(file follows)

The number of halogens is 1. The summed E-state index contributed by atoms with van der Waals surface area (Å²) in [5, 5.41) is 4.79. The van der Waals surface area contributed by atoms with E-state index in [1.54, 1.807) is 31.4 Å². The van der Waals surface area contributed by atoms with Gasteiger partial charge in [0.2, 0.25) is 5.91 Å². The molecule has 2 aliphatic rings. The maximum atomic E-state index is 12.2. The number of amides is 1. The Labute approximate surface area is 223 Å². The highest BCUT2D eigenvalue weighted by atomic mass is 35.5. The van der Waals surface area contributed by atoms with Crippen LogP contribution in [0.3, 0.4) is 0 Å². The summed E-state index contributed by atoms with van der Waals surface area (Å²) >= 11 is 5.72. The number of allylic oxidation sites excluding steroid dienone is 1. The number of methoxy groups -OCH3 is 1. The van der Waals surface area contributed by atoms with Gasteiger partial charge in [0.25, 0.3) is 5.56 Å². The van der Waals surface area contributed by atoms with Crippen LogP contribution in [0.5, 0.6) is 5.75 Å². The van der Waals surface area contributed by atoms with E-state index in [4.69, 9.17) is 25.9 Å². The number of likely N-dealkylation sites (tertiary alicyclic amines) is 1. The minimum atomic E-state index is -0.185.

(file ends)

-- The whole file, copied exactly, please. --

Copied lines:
The number of halogens is 1. The summed E-state index contributed by atoms with van der Waals surface area (Å²) in [5, 5.41) is 4.79. The van der Waals surface area contributed by atoms with E-state index in [1.54, 1.807) is 31.4 Å². The van der Waals surface area contributed by atoms with Gasteiger partial charge in [0.2, 0.25) is 5.91 Å². The molecule has 2 aliphatic rings. The maximum atomic E-state index is 12.2. The number of amides is 1. The Labute approximate surface area is 223 Å². The highest BCUT2D eigenvalue weighted by atomic mass is 35.5. The van der Waals surface area contributed by atoms with Crippen LogP contribution in [0.3, 0.4) is 0 Å². The summed E-state index contributed by atoms with van der Waals surface area (Å²) >= 11 is 5.72. The number of allylic oxidation sites excluding steroid dienone is 1. The number of methoxy groups -OCH3 is 1. The van der Waals surface area contributed by atoms with Gasteiger partial charge in [0.25, 0.3) is 5.56 Å². The van der Waals surface area contributed by atoms with Crippen LogP contribution in [0.5, 0.6) is 5.75 Å². The van der Waals surface area contributed by atoms with E-state index in [4.69, 9.17) is 25.9 Å². The number of likely N-dealkylation sites (tertiary alicyclic amines) is 1. The minimum atomic E-state index is -0.185.